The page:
Des Moines water bills expected to increase 10 percent in 2016

The Des Moines River near downtown Des Moines. (Michael Leland/Flickr)
The Des Moines River near downtown Des Moines. (Michael Leland/Flickr)
Nick Fetty | December 30, 2015

As 2015 wraps up, Des Moines residents can prepare for a 10 percent increase on their water bills in 2016.

The rate increase comes in the midst of a lawsuit between the Des Moines Water Works and three northern Iowa drainage districts. The water utility claims the drainage districts are not doing enough to prevent nitrate pollution in public waterways which has forced the utility to operate its Nitrate Removal Facility. The additional equipment costs up to $7,000 per day to operate which is eventually passed on to the more than a quarter of a million customers in the Des Moines area.

Rates are expected to go up in April of 2016. Bill Stowe – CEO of the Des Moines Water Works – recently told Iowa Public Radio that it will cost $80 million to update its nitrate removal system and that he’s been disappointed by the state’s political leadership regarding the situation.

“I’m particularly disappointed in the last year that we haven’t had political leadership from either party in Iowa to step forward and move this towards some kind of negotiated settlement…We believe we’re going to prevail in a court of law.”

Stowe added, “If we don’t [previal] we believe there will be big public policy consequences from that.”

A lawyer representing the water districts is arguing that the districts little authority outside of draining land and therefore cannot be held accountable “for damages that result from actions over which the districts have no control,” as reported by the Sioux City Journal. Earlier this year a motion was filed asking U.S. District Court Judge Mark W. Bennett to drop eight of the 10 charges against the drainage districts.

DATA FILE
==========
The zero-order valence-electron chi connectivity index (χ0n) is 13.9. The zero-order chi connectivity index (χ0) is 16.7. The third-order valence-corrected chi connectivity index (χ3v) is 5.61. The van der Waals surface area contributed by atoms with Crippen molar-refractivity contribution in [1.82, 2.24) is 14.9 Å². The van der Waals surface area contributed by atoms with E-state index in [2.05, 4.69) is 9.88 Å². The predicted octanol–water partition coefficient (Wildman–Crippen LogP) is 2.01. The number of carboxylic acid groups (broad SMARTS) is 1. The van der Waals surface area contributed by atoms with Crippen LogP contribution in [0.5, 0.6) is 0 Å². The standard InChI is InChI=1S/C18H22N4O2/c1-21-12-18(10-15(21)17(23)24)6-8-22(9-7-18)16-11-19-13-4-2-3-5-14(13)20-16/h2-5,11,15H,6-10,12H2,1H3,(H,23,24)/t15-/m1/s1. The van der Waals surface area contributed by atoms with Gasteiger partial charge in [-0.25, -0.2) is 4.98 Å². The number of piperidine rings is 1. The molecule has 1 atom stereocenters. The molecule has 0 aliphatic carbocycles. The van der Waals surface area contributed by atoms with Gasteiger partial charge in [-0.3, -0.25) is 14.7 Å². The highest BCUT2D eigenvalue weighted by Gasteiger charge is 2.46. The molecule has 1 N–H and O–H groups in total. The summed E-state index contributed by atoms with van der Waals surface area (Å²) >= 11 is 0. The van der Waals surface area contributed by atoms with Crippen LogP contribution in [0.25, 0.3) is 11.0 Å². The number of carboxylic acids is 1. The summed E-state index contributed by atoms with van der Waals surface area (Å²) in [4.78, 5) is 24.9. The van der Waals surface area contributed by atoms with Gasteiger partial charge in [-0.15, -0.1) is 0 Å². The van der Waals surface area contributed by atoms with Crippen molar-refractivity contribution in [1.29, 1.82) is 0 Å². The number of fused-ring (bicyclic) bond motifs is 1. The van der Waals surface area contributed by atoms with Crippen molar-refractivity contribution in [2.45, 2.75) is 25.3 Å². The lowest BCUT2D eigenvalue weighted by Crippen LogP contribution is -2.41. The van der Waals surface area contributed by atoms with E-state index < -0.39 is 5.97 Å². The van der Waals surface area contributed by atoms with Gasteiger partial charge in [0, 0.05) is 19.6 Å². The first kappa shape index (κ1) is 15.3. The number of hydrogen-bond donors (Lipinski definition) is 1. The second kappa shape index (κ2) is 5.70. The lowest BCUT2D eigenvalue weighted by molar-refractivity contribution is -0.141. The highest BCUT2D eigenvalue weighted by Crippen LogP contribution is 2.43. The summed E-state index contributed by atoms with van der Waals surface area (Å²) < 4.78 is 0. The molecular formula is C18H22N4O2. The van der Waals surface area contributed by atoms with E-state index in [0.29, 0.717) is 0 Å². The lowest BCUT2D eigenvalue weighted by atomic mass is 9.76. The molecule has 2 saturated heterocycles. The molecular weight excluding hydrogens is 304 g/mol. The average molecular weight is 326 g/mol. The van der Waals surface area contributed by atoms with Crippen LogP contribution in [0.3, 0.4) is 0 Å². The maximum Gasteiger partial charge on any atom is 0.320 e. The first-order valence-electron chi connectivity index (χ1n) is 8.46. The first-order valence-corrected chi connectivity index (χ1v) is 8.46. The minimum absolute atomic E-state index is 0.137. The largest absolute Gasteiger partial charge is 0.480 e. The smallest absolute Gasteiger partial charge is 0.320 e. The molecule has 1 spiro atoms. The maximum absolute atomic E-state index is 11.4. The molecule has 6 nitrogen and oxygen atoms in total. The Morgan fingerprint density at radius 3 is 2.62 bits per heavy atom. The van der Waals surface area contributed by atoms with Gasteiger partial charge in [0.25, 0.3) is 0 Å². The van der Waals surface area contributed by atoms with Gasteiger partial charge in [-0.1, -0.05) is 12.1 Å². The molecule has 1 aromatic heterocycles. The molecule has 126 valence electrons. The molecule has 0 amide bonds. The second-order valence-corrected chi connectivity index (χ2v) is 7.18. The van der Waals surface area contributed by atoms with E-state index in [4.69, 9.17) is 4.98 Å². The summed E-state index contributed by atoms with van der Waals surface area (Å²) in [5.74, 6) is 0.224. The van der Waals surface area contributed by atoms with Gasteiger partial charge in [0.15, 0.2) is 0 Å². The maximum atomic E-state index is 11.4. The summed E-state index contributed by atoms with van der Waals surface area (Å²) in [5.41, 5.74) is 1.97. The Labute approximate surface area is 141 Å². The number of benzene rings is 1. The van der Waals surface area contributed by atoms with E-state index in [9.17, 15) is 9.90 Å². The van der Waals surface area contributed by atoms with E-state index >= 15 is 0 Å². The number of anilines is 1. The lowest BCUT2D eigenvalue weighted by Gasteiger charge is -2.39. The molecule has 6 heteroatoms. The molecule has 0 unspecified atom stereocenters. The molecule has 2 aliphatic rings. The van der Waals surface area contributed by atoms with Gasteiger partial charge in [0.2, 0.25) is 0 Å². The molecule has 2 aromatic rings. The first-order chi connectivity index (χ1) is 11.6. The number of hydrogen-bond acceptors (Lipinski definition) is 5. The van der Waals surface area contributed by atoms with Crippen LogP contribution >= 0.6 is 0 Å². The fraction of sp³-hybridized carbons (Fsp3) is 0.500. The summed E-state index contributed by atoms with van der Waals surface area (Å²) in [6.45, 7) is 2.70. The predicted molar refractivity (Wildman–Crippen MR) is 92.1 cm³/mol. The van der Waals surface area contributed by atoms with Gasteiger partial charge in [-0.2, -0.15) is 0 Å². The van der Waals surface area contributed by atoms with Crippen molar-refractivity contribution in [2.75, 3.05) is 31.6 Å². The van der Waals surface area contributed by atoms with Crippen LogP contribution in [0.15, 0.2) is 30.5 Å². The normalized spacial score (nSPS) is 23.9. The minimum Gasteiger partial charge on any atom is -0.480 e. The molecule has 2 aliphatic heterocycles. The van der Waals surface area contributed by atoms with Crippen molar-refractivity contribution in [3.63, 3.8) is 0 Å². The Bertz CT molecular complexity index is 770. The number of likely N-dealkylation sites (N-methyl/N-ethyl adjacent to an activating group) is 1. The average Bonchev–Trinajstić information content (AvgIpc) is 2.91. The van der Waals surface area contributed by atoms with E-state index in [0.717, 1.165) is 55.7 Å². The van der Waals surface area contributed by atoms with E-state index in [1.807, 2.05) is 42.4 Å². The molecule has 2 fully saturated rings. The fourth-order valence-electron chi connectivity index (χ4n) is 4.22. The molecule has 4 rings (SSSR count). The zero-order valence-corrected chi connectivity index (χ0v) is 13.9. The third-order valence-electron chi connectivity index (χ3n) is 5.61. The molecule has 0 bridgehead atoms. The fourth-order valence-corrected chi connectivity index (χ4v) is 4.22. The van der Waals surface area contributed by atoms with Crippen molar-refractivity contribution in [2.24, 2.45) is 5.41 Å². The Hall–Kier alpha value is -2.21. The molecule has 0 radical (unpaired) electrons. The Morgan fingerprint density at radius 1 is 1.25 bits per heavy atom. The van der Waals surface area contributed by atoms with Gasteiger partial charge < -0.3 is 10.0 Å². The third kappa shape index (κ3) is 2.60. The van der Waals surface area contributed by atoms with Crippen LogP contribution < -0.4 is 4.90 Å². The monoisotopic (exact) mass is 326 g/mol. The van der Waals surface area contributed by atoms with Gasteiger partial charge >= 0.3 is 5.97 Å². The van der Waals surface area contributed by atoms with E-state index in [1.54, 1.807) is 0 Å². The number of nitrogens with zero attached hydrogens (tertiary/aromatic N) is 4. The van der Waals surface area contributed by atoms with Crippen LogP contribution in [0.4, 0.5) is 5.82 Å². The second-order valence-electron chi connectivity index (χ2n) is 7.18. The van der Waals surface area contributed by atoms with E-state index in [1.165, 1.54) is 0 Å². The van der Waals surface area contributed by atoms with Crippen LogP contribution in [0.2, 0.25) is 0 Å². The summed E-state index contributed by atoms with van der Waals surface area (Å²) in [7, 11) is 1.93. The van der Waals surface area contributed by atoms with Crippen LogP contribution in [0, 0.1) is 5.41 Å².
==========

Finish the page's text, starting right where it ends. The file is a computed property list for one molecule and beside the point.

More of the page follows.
Bennett expects to have a ruling on the issue by mid-January.

2013 Nutrient Management Standard released in Iowa

Photo by Derek Preston; Flickr

USDA’s Natural Resources Conservation Service (NRCS) recently released the new Iowa Nutrient Management Conservation Practice Standard – the guiding document for implementing nutrient management plans for Iowa farmers.

To learn more, follow the link above, or head over to the National Hog Farmer website.

Lead shot update


Photo by ALBOWIEB, Flickr.

Governor Terry Branstad overturned the ban on lead shot earlier in the month, making lead shot legal for the upcoming dove-hunting season.

Originally, the use of lead shot for dove hunting was banned by the Natural Resources Commission due to lead’s harmful environmental effects. The dove season opens on September 1.

As noted on our radio segment, the biggest concern with lead shot are the unwanted wildlife deaths. Animals ingest the lead pellets after mistaking them for food.

Branstad opposed the ban in large part because he felt the Natural Resources Commission exceeded their authority when they issued it.

Read more from the Sioux City Journal here.

Iowa lawmakers debate whistle-blowing methods on farms

Photo by edmundyeo, Flickr

Back in June, video footage surfaced of animal cruelty towards pigs at Iowa Select Farms.

The video was filmed by investigators for the animal rights organization, Mercy for Animals. They were able to obtain the footage using a small undercover camera after getting hired to work at the pig farm.

Some Iowa lawmakers are now trying to pass laws that will make it illegal for investigators to obtain agricultural jobs under false pretenses. Additionally, some lawmakers believe there should be laws against filming farm activity without permission of the farm owner.

Read the full article from the Sioux City Journal here.

Animal waste regulations eliminated

Photo by podchef, Flickr